An introduction to anterior cruciate ligament (ACL) injuries
The anterior cruciate ligament (ACL) is one of the major ligaments in the knee acting as a knee stabiliser.
ACL injuries often occur during sports or activities that involve sudden stops, changes in direction, or impacts to the knee.
Surgery, including anterior cruciate reconstruction, may be required to regain knee stability and get back to preinjury activity levels, although non-surgical treatment can also be considered.
Pre-ACL surgery rehabilitation
What to do in the lead-up to your ACL surgery
Anterior cruciate ligament reconstruction surgery is an option after an ACL injury. The two most common surgeries are:
- Hamstring tendon graft
- Bone-patella tendon-bone graft
Preoperative physiotherapy is important to:
- Reduce swelling
- Restore entire knee movement
- Maintain and improve quadriceps strength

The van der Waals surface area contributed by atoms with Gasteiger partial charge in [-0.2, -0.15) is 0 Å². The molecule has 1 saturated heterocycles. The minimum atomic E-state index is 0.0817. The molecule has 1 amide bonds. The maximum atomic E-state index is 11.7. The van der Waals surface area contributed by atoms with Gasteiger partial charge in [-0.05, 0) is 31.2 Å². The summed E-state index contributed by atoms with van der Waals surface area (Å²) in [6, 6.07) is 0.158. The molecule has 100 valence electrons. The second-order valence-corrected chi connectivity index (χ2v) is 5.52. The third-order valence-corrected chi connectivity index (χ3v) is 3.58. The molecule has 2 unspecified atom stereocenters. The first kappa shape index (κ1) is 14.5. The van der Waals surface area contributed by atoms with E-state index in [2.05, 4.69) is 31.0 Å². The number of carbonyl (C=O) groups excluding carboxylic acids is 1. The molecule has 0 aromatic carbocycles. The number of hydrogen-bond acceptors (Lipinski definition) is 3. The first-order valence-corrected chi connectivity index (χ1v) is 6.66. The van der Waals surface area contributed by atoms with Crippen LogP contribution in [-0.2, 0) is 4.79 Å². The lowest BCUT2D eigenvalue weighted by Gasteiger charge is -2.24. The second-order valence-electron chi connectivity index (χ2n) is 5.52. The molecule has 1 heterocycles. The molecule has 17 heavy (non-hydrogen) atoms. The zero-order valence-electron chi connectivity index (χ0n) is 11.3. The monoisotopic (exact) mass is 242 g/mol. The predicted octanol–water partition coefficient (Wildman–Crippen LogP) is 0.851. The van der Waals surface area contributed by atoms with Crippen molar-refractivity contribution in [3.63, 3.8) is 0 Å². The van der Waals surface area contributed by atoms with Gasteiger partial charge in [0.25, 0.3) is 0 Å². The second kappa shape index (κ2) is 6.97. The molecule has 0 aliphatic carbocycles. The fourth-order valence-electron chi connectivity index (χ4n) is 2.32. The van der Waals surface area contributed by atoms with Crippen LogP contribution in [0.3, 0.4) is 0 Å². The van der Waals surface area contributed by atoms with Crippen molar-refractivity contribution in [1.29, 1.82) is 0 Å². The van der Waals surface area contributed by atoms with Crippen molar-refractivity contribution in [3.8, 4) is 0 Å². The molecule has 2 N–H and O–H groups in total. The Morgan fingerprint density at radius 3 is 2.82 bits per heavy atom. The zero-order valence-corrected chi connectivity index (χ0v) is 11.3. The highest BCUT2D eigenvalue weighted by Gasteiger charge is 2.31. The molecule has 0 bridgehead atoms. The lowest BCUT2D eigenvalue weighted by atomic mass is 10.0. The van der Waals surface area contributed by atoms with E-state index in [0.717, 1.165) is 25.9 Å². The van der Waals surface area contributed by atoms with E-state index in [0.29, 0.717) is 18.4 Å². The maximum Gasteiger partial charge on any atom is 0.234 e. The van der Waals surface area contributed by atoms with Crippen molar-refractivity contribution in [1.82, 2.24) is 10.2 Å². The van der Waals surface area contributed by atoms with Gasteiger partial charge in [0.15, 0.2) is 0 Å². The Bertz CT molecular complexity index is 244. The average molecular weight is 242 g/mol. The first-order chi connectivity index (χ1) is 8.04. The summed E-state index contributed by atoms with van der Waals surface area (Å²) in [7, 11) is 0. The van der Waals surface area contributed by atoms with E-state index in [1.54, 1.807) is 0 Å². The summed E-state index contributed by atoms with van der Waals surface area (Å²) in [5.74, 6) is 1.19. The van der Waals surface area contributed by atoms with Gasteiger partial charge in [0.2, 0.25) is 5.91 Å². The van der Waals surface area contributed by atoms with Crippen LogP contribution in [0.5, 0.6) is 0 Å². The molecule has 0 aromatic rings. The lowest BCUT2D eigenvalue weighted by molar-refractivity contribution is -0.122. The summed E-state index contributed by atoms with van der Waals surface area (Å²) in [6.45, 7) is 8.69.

- Improve knee stabilisers such as the hip, core and calf muscle strength
- Maintain activity levels
What not to do in the lead-up to your ACL surgery
Do not stop being active. It is important to maintain your activity, but you may need to modify the type of exercise you perform to limit any increase in anterior knee pain.
Do not panic and make quick decisions on your ACL rehabilitation options. It is important to discuss all possible options with your physio and consultant.
Please contact the clinic to discuss the optimal recovery plan for your ACL injury with one of our team members.
Exercises you can do in the lead-up to your ACL surgery
Engaging in pre-surgery exercises can help strengthen the knee and improve post-operative outcomes. The aim is to get you to your anterior cruciate ligament reconstruction surgery in the best possible condition.
Preoperative exercises should focus on improving quadriceps strength and muscle strength of the entire lower limb and trunk. Specific markers are expected to meet before anterior cruciate reconstruction surgery.